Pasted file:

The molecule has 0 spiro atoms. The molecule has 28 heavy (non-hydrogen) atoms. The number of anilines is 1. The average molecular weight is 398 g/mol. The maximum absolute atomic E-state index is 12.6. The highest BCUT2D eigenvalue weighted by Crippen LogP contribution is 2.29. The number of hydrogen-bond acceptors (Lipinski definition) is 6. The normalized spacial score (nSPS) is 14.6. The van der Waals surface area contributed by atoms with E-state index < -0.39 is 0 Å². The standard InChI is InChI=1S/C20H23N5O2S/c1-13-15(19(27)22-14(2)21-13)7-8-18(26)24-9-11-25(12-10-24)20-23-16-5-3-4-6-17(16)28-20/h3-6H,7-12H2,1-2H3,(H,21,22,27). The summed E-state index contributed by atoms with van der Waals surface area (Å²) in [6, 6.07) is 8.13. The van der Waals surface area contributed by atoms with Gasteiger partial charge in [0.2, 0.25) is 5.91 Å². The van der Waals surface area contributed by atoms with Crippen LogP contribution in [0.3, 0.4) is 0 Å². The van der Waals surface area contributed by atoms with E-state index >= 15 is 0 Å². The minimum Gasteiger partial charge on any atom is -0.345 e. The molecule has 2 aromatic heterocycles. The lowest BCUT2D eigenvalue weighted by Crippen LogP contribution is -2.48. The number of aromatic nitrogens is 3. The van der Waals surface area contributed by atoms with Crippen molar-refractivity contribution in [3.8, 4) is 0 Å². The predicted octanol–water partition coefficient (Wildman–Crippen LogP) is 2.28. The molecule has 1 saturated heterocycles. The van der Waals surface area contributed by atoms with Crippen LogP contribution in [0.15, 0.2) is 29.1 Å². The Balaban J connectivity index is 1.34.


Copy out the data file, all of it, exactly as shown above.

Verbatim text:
The molecule has 0 spiro atoms. The molecule has 28 heavy (non-hydrogen) atoms. The number of anilines is 1. The average molecular weight is 398 g/mol. The maximum absolute atomic E-state index is 12.6. The highest BCUT2D eigenvalue weighted by Crippen LogP contribution is 2.29. The number of hydrogen-bond acceptors (Lipinski definition) is 6. The normalized spacial score (nSPS) is 14.6. The van der Waals surface area contributed by atoms with E-state index < -0.39 is 0 Å². The standard InChI is InChI=1S/C20H23N5O2S/c1-13-15(19(27)22-14(2)21-13)7-8-18(26)24-9-11-25(12-10-24)20-23-16-5-3-4-6-17(16)28-20/h3-6H,7-12H2,1-2H3,(H,21,22,27). The summed E-state index contributed by atoms with van der Waals surface area (Å²) in [6, 6.07) is 8.13. The van der Waals surface area contributed by atoms with Gasteiger partial charge in [0.2, 0.25) is 5.91 Å². The van der Waals surface area contributed by atoms with Crippen LogP contribution in [0.3, 0.4) is 0 Å². The van der Waals surface area contributed by atoms with E-state index >= 15 is 0 Å². The minimum Gasteiger partial charge on any atom is -0.345 e. The molecule has 2 aromatic heterocycles. The lowest BCUT2D eigenvalue weighted by Crippen LogP contribution is -2.48. The number of aromatic nitrogens is 3. The van der Waals surface area contributed by atoms with Crippen molar-refractivity contribution in [3.8, 4) is 0 Å². The predicted octanol–water partition coefficient (Wildman–Crippen LogP) is 2.28. The molecule has 1 saturated heterocycles. The van der Waals surface area contributed by atoms with Crippen LogP contribution in [0.15, 0.2) is 29.1 Å². The Balaban J connectivity index is 1.34.